Horseback Riding

Body, Seat and Hands

June 6, 2011

In Part 1 of this series, NFR competitor Kristin Weaver-Brown explains the importance of better horsemanship.

By MaryAnna Clemons for The American Quarter Horse Journal

barrel racer

Balance is key to getting in a good rhythm with your horse. Journal photo.

Being in rhythm with your horse is not as hard as you think.

You’ve likely heard the comment that a horse can feel a fly on his back, right? Then of course he can feel your every movement as a rider. No one believes that more than Kristin Weaver-Brown, an accomplished AQHA competitor and Wrangler National Finals Rodeo qualifier.

In fact, she says, you need to be as aware of your horse’s every move as he is of yours. For one reason or another, speed events have gotten the short stick in the realm of horsemanship requirements.  

People don’t just jump into events like cutting or reining and think they can cut corners and win money. You don’t see people buying a young horse and trying to rope and tie a calf with less than a month’s training. But unfortunately, you do see horses and riders in speed events that lack any sort of foundation training and, worse, are often causing bigger problems than they started with from a lack of time spent on training themselves and a lack of time spent to “get with” their horses. Specifically, barrel horses.

“Being involved in so many different disciplines, it seems that barrel racing has been one sport that horsemanship has gotten lost in,” Kristin says. “You have it in all other events, even in showmanship at halter – I don’t quite know why it got lost except that maybe the event looks easier than it is.”

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Hands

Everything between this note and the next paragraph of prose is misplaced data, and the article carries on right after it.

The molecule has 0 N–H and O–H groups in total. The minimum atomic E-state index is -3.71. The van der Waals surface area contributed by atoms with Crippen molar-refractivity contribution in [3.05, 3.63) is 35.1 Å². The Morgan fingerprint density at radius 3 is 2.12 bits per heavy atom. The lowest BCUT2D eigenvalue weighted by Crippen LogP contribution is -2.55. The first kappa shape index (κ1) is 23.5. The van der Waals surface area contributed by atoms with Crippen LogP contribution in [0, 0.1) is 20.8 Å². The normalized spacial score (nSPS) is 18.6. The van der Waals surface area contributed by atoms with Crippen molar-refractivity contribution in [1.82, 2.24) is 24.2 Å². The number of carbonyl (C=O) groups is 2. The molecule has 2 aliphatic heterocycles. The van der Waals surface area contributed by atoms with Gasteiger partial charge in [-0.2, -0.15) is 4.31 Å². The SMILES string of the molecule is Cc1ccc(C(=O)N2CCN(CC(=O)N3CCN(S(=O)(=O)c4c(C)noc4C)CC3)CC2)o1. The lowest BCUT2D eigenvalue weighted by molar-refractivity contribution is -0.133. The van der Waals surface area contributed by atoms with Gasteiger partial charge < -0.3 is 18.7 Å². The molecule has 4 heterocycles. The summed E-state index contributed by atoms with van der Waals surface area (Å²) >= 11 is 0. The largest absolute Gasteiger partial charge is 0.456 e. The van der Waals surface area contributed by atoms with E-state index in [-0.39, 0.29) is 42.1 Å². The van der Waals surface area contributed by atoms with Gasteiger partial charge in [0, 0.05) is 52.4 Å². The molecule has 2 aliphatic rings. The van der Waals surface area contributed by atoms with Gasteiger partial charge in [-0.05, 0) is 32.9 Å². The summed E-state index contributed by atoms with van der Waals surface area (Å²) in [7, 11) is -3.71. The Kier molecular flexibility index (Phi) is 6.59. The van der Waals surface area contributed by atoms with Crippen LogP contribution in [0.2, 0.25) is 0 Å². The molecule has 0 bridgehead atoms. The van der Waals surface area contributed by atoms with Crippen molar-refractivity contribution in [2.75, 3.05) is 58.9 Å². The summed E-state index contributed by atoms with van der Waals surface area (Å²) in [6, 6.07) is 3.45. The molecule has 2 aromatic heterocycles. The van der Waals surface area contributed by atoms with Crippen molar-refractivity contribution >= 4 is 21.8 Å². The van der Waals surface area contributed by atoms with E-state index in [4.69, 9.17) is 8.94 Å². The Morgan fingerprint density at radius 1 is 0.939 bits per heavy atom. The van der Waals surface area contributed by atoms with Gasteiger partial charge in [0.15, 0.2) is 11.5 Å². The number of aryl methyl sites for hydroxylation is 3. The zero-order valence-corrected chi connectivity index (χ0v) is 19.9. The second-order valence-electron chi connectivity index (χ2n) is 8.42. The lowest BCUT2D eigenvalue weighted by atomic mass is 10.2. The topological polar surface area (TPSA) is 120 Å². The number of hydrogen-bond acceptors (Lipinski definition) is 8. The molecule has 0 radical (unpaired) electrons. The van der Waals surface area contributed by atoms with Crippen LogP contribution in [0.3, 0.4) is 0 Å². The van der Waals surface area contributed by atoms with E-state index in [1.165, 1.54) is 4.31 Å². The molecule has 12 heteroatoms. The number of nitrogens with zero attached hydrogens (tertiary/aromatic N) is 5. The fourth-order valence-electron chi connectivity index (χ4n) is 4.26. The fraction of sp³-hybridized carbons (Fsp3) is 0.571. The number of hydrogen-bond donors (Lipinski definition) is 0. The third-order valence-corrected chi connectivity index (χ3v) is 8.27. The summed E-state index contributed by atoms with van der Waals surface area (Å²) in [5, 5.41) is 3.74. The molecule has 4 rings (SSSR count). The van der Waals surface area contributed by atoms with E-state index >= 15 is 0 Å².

Timing and riding in rhythm with your horse are everything. The way to generate both timing and rhythm is to understand where your center of gravity is. When you can feel your center, Kristin says, both you and the horse will be balanced.

“I see so many people balance on their horse’s mouth with their hands,” Kristin says. “When you balance on your horse’s head through the reins, it throws his equilibrium off.”

The horse, Kristin explains, has to have his head and neck to balance, especially when adding speed. Your hands, like your legs, are only an asking tool. They are meant to guide the horse, ask for movements and then give a release. They are not meant to keep your body in the saddle or keep you from coming out of the saddle. If you can’t work your horse slowly and get it right, it’s not the time to add speed. Some people, unfortunately, think that they can combine slow work with fast work and it will come together in the end. Speed events don’t work that way and can lead to dangerous habits in the horse.

“Horses are flight animals,” Kristin says. “And when they don’t understand what you want from them, they are going to flee.”

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Balancing on the reins can also throw your horse off balance and cause him to overbend or throw his head around. There is no way to get the best from yourself as a rider or from your horse if you aren’t aware of what your hands are doing.

Kristin suggests an exercise that she has her students do during clinics or private lessons: First, she suggests riding every day and getting in time with the horse. Then, she’ll put the person and horse combo on a longe line (clearly a two-person exercise at home in a round pen). This is also great for people who tend to brace against a horse. The rider should hold her hands out in front of her as if she’s holding the reins at the walk, trot and lope. The exercise will help riders find their balance.

“You’d be amazed at how many people don’t understand where their center of gravity is,” Kristin says. “This is a great exercise because the rider gets a feel for the natural movements of the horse without relying on reins.”